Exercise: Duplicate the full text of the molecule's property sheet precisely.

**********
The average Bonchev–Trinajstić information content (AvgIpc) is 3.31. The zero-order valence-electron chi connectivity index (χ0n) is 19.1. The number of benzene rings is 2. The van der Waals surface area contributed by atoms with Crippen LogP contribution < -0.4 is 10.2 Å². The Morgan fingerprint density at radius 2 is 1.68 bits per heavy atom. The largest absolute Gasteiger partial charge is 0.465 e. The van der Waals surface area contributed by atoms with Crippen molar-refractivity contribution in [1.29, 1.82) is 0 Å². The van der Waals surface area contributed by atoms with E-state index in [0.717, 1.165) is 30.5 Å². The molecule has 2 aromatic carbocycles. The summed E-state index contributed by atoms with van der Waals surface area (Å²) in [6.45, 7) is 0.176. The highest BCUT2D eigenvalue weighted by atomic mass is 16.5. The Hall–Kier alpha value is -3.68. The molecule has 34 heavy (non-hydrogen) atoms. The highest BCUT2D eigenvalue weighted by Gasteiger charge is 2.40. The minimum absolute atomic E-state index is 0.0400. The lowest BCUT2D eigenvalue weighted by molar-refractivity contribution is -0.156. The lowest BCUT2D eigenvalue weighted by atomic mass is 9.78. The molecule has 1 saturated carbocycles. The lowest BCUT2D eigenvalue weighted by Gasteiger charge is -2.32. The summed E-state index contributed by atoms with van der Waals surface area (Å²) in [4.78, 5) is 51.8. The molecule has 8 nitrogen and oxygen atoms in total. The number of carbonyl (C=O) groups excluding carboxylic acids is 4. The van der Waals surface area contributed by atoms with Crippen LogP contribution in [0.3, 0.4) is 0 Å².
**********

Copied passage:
The average Bonchev–Trinajstić information content (AvgIpc) is 3.31. The zero-order valence-electron chi connectivity index (χ0n) is 19.1. The number of benzene rings is 2. The van der Waals surface area contributed by atoms with Crippen LogP contribution < -0.4 is 10.2 Å². The Morgan fingerprint density at radius 2 is 1.68 bits per heavy atom. The largest absolute Gasteiger partial charge is 0.465 e. The van der Waals surface area contributed by atoms with Crippen molar-refractivity contribution in [1.29, 1.82) is 0 Å². The van der Waals surface area contributed by atoms with E-state index in [0.717, 1.165) is 30.5 Å². The molecule has 2 aromatic carbocycles. The summed E-state index contributed by atoms with van der Waals surface area (Å²) in [6.45, 7) is 0.176. The highest BCUT2D eigenvalue weighted by atomic mass is 16.5. The Hall–Kier alpha value is -3.68. The molecule has 34 heavy (non-hydrogen) atoms. The highest BCUT2D eigenvalue weighted by Gasteiger charge is 2.40. The minimum absolute atomic E-state index is 0.0400. The lowest BCUT2D eigenvalue weighted by molar-refractivity contribution is -0.156. The lowest BCUT2D eigenvalue weighted by atomic mass is 9.78. The molecule has 1 saturated carbocycles. The lowest BCUT2D eigenvalue weighted by Gasteiger charge is -2.32. The summed E-state index contributed by atoms with van der Waals surface area (Å²) in [4.78, 5) is 51.8. The molecule has 8 nitrogen and oxygen atoms in total. The number of carbonyl (C=O) groups excluding carboxylic acids is 4. The van der Waals surface area contributed by atoms with Crippen LogP contribution in [0.3, 0.4) is 0 Å².